Right to Repair

Computer technology has become a more and more integral part of modern motor vehicles. In order to properly repair a modern car when there is a problem with it, the technician needs to have access to certain codes which allow him/her to interact with the car’s onboard computer technology.

However, major car manufacturers continue to deny small independent facilities the codes necessary to repair modern computer-managed vehicles. They want to restrict the consumer’s ability to use the free market in order to get the lowest available price.

By ensuring that independent mechanics do not have access to the codes, they are forcing consumers to get their vehicle repaired at the dealership, and pay whatever the dealership wants to charge them. Right to Repair legislation would allow mechanic shops to buy, at a fair price, the same data that car manufacturers give to their dealerships.

In October 2008 New Jersey got closer to enacting Right to Repair than any state had up until that point when the General Assembly passed it 49-22-8. Unfortunately, the effort was jammed up in the state Senate despite there being majority support for it.

While several other states have had fights over Right to Repair, it was not until 2012 that one saw success—Massachusetts. Supporters were able to get more than 100,000 signatures to put the issue directly before the people to be voted on. With polls showing the ballot initiative had the overwhelming support of the public, the car manufacturers agreed to compromise, and Right to Repair was signed into law. It was, however, too late to remove the question from the ballot.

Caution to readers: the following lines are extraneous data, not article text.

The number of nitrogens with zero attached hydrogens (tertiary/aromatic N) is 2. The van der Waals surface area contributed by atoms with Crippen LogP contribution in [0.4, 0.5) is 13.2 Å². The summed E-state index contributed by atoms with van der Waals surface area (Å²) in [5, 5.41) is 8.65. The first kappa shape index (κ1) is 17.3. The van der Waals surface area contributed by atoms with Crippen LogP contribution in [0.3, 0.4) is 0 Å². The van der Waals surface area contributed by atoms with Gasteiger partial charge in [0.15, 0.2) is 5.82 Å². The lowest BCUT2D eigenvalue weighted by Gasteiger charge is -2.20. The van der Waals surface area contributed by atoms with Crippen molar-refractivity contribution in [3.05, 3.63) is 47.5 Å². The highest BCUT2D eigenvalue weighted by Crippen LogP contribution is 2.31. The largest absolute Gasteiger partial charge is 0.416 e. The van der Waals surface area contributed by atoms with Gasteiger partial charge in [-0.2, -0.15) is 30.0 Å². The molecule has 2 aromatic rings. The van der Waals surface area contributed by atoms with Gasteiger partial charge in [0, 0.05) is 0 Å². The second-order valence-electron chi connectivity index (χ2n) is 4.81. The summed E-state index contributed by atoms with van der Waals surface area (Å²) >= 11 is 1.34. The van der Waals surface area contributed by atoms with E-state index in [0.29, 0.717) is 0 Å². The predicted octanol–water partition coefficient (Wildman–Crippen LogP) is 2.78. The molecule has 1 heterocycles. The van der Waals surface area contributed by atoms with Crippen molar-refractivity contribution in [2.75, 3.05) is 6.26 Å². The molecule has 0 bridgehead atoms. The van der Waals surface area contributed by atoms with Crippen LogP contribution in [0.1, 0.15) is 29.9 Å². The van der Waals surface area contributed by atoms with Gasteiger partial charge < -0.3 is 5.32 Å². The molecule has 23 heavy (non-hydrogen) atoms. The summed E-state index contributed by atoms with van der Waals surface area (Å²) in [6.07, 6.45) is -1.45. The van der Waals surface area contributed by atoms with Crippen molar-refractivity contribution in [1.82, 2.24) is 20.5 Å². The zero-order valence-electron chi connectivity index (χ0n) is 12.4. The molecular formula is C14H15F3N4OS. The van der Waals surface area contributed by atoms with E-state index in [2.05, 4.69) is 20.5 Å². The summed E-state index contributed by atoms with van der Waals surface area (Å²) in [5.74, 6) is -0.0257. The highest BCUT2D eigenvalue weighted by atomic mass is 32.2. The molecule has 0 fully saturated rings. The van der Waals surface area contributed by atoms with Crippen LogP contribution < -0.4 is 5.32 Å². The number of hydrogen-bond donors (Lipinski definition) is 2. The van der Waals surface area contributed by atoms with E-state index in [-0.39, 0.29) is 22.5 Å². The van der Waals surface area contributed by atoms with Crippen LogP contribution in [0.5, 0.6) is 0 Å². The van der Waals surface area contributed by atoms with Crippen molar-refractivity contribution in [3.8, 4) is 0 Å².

In November, over 2.3 million voters voted in favor of Right to Repair, an astounding 86% of the vote and the largest landslide ever for a public question in Massachusetts. There are some differences between the two laws which need to be straightened out and legislators and stakeholders are currently working them out.

A federal version of Right to Repair has been introduced in every Congressional session since 2001, including the current session. Now that Massachusetts has Right to Repair, representatives from the manufacturers, dealerships, and independent repairers are negotiating the possibility of a national Right to Repair agreement. In order to protect both the American consumer and the functioning of the free market, New Jersey must pass “Right to Repair” legislation.

After Massachusetts passed Right to Repair, the car manufacturers and aftermarket advocates agreed to meet and try to come together on a national agreement that would enact the same Right to Repair standards everywhere.  In deference to these negotiations, the various state groups including NJGCA held back until the agreed upon deadline of July 31, 2013.  Once that date had passed, there was still no agreement.  An informational hearing on the issue was held by the Assembly Consumer Affairs Committee on June 6, 2013.

On November 18, 2013, the first meeting of the Consumer Affairs Committee since the July 31 deadline, the Committee passed Right to Repair by a vote of 3-1.  Then in December, The General Assembly passed Right to Repair by a 58-15-6 bipartisan margin.  In January 2014, that bill expired, but was reintroduced in both houses.

In mid January 2014, it was announced that the national groups representing the manufacturers and independent repair facilities had come to an agreement on a national Memorandum of Understanding that would enact a version of Right to Repair throughout the US.  You can read this MOU by clicking here.  Unfortunately, it does not cover heavy duty vehicles over 14,000 pounds, even though the Massachusetts law does.  It also is not as permanent or strong as a law would be.

Pages: 1 2